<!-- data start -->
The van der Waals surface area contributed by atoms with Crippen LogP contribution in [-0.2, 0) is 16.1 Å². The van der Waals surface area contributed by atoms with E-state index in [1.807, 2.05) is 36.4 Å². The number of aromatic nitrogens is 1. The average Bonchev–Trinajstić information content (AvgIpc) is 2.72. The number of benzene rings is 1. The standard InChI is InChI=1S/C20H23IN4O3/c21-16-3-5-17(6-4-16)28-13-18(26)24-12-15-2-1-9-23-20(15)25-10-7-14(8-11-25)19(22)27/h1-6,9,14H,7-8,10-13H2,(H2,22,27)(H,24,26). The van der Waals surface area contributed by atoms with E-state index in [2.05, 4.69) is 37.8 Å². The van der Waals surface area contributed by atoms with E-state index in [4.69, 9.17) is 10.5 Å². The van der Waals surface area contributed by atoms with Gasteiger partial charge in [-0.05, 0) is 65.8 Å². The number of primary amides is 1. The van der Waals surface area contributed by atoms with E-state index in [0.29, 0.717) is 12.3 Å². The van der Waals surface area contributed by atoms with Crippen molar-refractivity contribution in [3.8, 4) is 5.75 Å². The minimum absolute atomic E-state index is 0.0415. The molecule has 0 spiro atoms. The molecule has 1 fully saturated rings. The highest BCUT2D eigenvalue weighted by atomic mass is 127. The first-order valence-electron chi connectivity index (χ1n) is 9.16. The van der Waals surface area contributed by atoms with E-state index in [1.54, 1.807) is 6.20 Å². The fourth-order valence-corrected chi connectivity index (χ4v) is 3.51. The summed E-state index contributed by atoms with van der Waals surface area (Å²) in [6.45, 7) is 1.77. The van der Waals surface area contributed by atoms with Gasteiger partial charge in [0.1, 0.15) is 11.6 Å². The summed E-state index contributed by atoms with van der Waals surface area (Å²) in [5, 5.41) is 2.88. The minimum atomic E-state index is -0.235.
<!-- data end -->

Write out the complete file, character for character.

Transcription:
The van der Waals surface area contributed by atoms with Crippen LogP contribution in [-0.2, 0) is 16.1 Å². The van der Waals surface area contributed by atoms with E-state index in [1.807, 2.05) is 36.4 Å². The number of aromatic nitrogens is 1. The average Bonchev–Trinajstić information content (AvgIpc) is 2.72. The number of benzene rings is 1. The standard InChI is InChI=1S/C20H23IN4O3/c21-16-3-5-17(6-4-16)28-13-18(26)24-12-15-2-1-9-23-20(15)25-10-7-14(8-11-25)19(22)27/h1-6,9,14H,7-8,10-13H2,(H2,22,27)(H,24,26). The van der Waals surface area contributed by atoms with E-state index in [2.05, 4.69) is 37.8 Å². The van der Waals surface area contributed by atoms with E-state index in [4.69, 9.17) is 10.5 Å². The van der Waals surface area contributed by atoms with Gasteiger partial charge in [-0.05, 0) is 65.8 Å². The number of primary amides is 1. The van der Waals surface area contributed by atoms with E-state index in [0.29, 0.717) is 12.3 Å². The van der Waals surface area contributed by atoms with Crippen molar-refractivity contribution in [3.8, 4) is 5.75 Å². The minimum absolute atomic E-state index is 0.0415. The molecule has 0 spiro atoms. The molecule has 1 fully saturated rings. The highest BCUT2D eigenvalue weighted by atomic mass is 127. The first-order valence-electron chi connectivity index (χ1n) is 9.16. The van der Waals surface area contributed by atoms with E-state index in [1.54, 1.807) is 6.20 Å². The fourth-order valence-corrected chi connectivity index (χ4v) is 3.51. The summed E-state index contributed by atoms with van der Waals surface area (Å²) in [6.45, 7) is 1.77. The van der Waals surface area contributed by atoms with Gasteiger partial charge in [0.1, 0.15) is 11.6 Å². The summed E-state index contributed by atoms with van der Waals surface area (Å²) in [5, 5.41) is 2.88. The minimum atomic E-state index is -0.235.